Last night I was reading a book to my daughter at bedtime. It was all about a kid who had chickenpox. I looked at my wife and said, “this is a bit outdated.”
“So what, it’s cute,” she accurately replied.
Wow. I hadn’t thought about it much lately, but chickenpox in the U.S. is disappearing rapidly. “Pox parties” are gone. Kids aren’t missing weeks of school. Pediatric ICUs aren’t seeing much varicella pneumonia. Now that I think about it, a number of important lessons I learned in medical school are becoming historical oddities. On my pediatric rotation, we learned to watch for the ominous “thumb print sign” on lateral neck x-rays, along with the stridor and drooling that accompanies epiglottitis. Thanks to the Hib vaccine, this entity is now very rare.
In my work as an internist, I see a lot of coughs and colds. They are very common, and a lot of my time is spent dispensing grandmotherly advice and helping people understand why antibiotics are not going to cure a virus. But not every cough is completely benign, and much of the teaching I do is helping young doctors to distinguish the difference.
Over the last year, I’ve diagnosed around 4 cases of pertussis. Ideally this shouldn’t have happened. Pertussis is relatively harmless in adults, but it is very dangerous to young children. Pertussis used to be a widespread disease. It is fairly benign in adults, causing a bronchitis-like illness. But children are at high risk of becoming very ill. The greatest risk is for children under 6 months old. If they get pertussis, they almost always need to be hospitalized. Pneumonia occurs in about a quarter of them, seizures and brain damage in about 3-5%. Death rates are about 1-2 in 1000. Serious allergic reactions to the vaccine occur in less than one in 100,000 cases.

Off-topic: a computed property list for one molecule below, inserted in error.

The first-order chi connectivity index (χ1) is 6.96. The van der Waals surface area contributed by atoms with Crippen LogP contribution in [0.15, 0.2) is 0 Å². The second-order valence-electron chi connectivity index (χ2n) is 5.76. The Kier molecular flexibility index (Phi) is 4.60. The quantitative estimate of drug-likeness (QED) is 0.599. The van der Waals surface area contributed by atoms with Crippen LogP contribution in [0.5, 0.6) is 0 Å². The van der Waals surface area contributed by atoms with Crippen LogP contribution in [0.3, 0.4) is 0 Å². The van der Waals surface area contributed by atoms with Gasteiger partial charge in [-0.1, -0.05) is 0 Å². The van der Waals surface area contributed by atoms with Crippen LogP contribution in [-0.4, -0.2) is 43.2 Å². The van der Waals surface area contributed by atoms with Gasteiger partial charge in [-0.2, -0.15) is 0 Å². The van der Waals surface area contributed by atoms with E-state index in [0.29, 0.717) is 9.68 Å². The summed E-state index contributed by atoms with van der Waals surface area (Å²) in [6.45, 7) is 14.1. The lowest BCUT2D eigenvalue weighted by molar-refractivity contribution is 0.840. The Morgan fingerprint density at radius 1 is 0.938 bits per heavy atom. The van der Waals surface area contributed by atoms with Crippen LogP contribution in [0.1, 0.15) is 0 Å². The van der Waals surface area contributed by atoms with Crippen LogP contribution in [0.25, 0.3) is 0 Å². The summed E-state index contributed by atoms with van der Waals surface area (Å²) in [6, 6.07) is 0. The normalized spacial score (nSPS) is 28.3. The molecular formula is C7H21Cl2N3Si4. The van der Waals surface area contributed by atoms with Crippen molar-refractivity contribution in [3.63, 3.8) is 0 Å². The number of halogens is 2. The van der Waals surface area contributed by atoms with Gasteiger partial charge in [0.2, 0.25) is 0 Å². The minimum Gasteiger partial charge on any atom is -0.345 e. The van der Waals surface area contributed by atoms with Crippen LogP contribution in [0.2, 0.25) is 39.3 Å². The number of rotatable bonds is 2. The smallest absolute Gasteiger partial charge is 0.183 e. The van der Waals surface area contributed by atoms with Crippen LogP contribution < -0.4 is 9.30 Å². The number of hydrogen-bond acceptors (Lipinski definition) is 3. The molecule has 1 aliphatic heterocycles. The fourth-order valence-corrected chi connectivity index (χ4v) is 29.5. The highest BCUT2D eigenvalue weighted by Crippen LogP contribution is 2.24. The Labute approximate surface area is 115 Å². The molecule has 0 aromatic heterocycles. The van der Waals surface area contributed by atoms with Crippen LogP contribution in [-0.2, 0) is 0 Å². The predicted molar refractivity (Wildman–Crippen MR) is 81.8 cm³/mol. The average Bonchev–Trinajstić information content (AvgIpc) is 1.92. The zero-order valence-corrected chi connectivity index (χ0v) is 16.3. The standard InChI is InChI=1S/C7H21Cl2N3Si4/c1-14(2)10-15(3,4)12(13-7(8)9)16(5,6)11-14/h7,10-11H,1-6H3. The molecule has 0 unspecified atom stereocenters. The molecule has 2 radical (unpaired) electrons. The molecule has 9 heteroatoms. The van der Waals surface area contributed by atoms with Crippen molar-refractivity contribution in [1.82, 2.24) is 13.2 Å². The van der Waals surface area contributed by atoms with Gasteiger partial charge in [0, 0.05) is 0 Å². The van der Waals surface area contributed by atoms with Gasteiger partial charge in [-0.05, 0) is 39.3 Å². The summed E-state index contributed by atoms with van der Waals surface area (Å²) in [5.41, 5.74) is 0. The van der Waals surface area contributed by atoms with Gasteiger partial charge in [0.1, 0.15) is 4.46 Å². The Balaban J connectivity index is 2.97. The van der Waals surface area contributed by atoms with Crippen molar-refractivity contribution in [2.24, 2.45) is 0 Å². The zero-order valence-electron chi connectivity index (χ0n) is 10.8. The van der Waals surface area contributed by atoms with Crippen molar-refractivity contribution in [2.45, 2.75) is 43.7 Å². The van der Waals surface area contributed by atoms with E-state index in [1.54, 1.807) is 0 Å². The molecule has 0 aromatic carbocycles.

If you are unvaccinated and live with someone who has the disease, you will catch it (80-100% transmission rate). Vaccination prevents disease, and when it does not, it lessens the severity. Most importantly, vaccination prevents transmission to those most vulnerable…babies. They are too young to have developed proper immunity. So getting vaccinated is not just for personal protection; it is for the protection of others.
Vaccination is safe and effective…we already have a way to fight this. The problem is, the vaccine’s effects do not last forever, and if an adult catches it, it looks a lot like a common cold; there is no way to identify and isolate the infected to prevent transmission. Vaccinating everyone protects our most vulnerable, and failure to vaccinate everyone puts our infants at risk.
Since pertussis immunity wanes with time, a new adult vaccine containing acellular pertussis is now available bundled with tetanus and diphtheria (if you’re under 65). When you go for your next tetanus shot (every 10 years), ask about it. By vaccinating yourself and your family, you can help prevent a child from getting ill. You might even save a life.